Reading English in a book and reading aloud in ASL is an interesting budding process to watch my bilingual child, Juli. ASL and English are two different languages of their own.
Image description: a bilingual-bimodal five-year-old girl kept herself busy during the teacher-parent conference.
By the end of September (age 5;8), she began reading books (reading level B) by herself. She no longer read aloud in English glosses in ASL as she used to in the kindergarten year. Eventually, she no longer read aloud but read silently.
By the half of grade 1 (age 5;11), her reading level was visibly blooming. She reguarly read books at either bedtime or daytime. Noticing the type of a book (grade 3 reading level on the back of the book), I told her that if she didn't know a word, just asked me. She never did. I tested her by picking out a big word here and there. She answered in ASL. She knew nearly all words and whenever not, she could understand or sense a meaning in context.
Watching her reading that type of book for several nights next to her, I interrupted her in ASL, (translated as) "Do you know what reading level this book is?" She shook her head. Pointing to the back of the book, my faced indicated, "Look." As she looked at "grade 3 reading level", her face lit up surprised. Her mouth formed 'oo'. I nodded with a smirk. She went back to reading.
Image above: the bilingual ASL-English kid reading another book.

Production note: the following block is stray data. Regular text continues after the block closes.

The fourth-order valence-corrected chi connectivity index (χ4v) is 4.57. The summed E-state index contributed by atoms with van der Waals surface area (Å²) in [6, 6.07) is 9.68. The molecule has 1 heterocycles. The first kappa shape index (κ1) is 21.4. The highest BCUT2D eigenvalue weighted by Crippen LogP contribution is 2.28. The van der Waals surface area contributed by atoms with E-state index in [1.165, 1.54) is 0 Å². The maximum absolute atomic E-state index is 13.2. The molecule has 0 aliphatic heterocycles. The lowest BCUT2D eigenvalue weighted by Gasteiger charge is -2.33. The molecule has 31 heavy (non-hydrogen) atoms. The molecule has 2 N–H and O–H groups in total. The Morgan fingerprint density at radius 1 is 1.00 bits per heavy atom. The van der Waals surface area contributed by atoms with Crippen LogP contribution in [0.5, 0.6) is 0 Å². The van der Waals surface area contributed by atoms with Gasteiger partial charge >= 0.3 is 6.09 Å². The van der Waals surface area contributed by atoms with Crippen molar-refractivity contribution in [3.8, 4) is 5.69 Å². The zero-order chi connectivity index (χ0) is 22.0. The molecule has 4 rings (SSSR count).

One Sunday, with a few books around, Juli (age 6;4 in grade one) picked up a book, "James and the Giant Peach", and completely read it in two sittings in one half day. She read other books by Dahl and such.
For her 6th Christmas just before her 7th birthday, I called her to my computer and showed her a sample of the Harry Potter book, The Philosopher's Stone to check her reading level before I purchased a whole set. She began reading the first book of the series.
The journey of (sequential) bilingualism shows that ASL doesn't block nor cause language delay in English (as we knew all along the way but many hearing people thought otherwise). ASL was Juli's first language for the first few years before acquiring a second language English. By the time she was in K school, she already mastered English of her age. This bilingual process parallels to children who speak a different language (e.g. French, Spanish, or Chinese) at home in an English-speaking country.
Related post: Reading English (grade K).
This documentation project follows a baby's language acquisition, literacy development, and phonological acquisition in sign language, specifically ASL, week by week from gazing at birth to manual babbling, to first words just before the first birthday in a natural native-ASL environment and visual culture.
The second-year and third-year documentation continues to follow the same child's language and phonological acquisition and literacy development in ASL on a weekly basis from the one-word stage to two-word and multiple utterances.
The documentary continues to follow the same child's ASL language and literacy development on a regular basis from age three to four. It surveys ASL phonological acquisition and more complex utterances.
These posts on ASL-English bilingualism, language acquisition, and bilingual education may be of an interest for parents who raise a bilingual-bimodal child in ASL (or another signed language) and English (or another written and/or spoken language of its respective) as well as informative and educational for ASL specialists, educators, and professionals.